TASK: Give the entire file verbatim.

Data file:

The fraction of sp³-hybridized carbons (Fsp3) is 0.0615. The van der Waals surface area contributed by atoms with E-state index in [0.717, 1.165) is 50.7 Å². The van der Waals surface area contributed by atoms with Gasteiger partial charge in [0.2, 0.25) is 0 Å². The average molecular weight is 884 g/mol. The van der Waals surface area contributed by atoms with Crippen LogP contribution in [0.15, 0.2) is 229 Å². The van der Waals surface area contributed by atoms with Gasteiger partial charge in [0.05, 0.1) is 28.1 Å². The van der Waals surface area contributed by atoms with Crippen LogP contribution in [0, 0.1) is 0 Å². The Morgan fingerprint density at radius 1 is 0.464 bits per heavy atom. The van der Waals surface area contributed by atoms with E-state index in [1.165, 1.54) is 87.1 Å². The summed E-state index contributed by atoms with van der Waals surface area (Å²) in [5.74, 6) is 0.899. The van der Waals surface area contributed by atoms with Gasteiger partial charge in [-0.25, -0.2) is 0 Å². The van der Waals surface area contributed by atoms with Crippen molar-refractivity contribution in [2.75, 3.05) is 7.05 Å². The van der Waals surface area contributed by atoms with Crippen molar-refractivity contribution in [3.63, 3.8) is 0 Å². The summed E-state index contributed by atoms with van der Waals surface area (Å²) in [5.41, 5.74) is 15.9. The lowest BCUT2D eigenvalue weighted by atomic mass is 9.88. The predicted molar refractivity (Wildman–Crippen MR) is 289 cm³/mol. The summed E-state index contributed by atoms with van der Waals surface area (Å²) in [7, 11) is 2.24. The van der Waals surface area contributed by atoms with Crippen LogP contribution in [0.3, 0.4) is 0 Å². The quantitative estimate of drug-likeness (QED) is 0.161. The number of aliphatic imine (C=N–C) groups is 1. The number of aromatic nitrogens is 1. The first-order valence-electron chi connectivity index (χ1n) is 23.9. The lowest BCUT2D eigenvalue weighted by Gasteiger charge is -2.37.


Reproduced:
The fraction of sp³-hybridized carbons (Fsp3) is 0.0615. The van der Waals surface area contributed by atoms with E-state index in [0.717, 1.165) is 50.7 Å². The van der Waals surface area contributed by atoms with Gasteiger partial charge in [0.2, 0.25) is 0 Å². The average molecular weight is 884 g/mol. The van der Waals surface area contributed by atoms with Crippen LogP contribution in [0.15, 0.2) is 229 Å². The van der Waals surface area contributed by atoms with Gasteiger partial charge in [0.05, 0.1) is 28.1 Å². The van der Waals surface area contributed by atoms with Crippen LogP contribution in [0, 0.1) is 0 Å². The Morgan fingerprint density at radius 1 is 0.464 bits per heavy atom. The van der Waals surface area contributed by atoms with E-state index in [1.165, 1.54) is 87.1 Å². The summed E-state index contributed by atoms with van der Waals surface area (Å²) in [5.74, 6) is 0.899. The van der Waals surface area contributed by atoms with Gasteiger partial charge in [-0.25, -0.2) is 0 Å². The van der Waals surface area contributed by atoms with Crippen molar-refractivity contribution in [2.75, 3.05) is 7.05 Å². The van der Waals surface area contributed by atoms with Crippen molar-refractivity contribution in [3.63, 3.8) is 0 Å². The summed E-state index contributed by atoms with van der Waals surface area (Å²) in [5.41, 5.74) is 15.9. The lowest BCUT2D eigenvalue weighted by atomic mass is 9.88. The predicted molar refractivity (Wildman–Crippen MR) is 289 cm³/mol. The summed E-state index contributed by atoms with van der Waals surface area (Å²) in [7, 11) is 2.24. The van der Waals surface area contributed by atoms with Crippen LogP contribution in [0.3, 0.4) is 0 Å². The quantitative estimate of drug-likeness (QED) is 0.161. The number of aliphatic imine (C=N–C) groups is 1. The number of aromatic nitrogens is 1. The first-order valence-electron chi connectivity index (χ1n) is 23.9. The lowest BCUT2D eigenvalue weighted by Gasteiger charge is -2.37.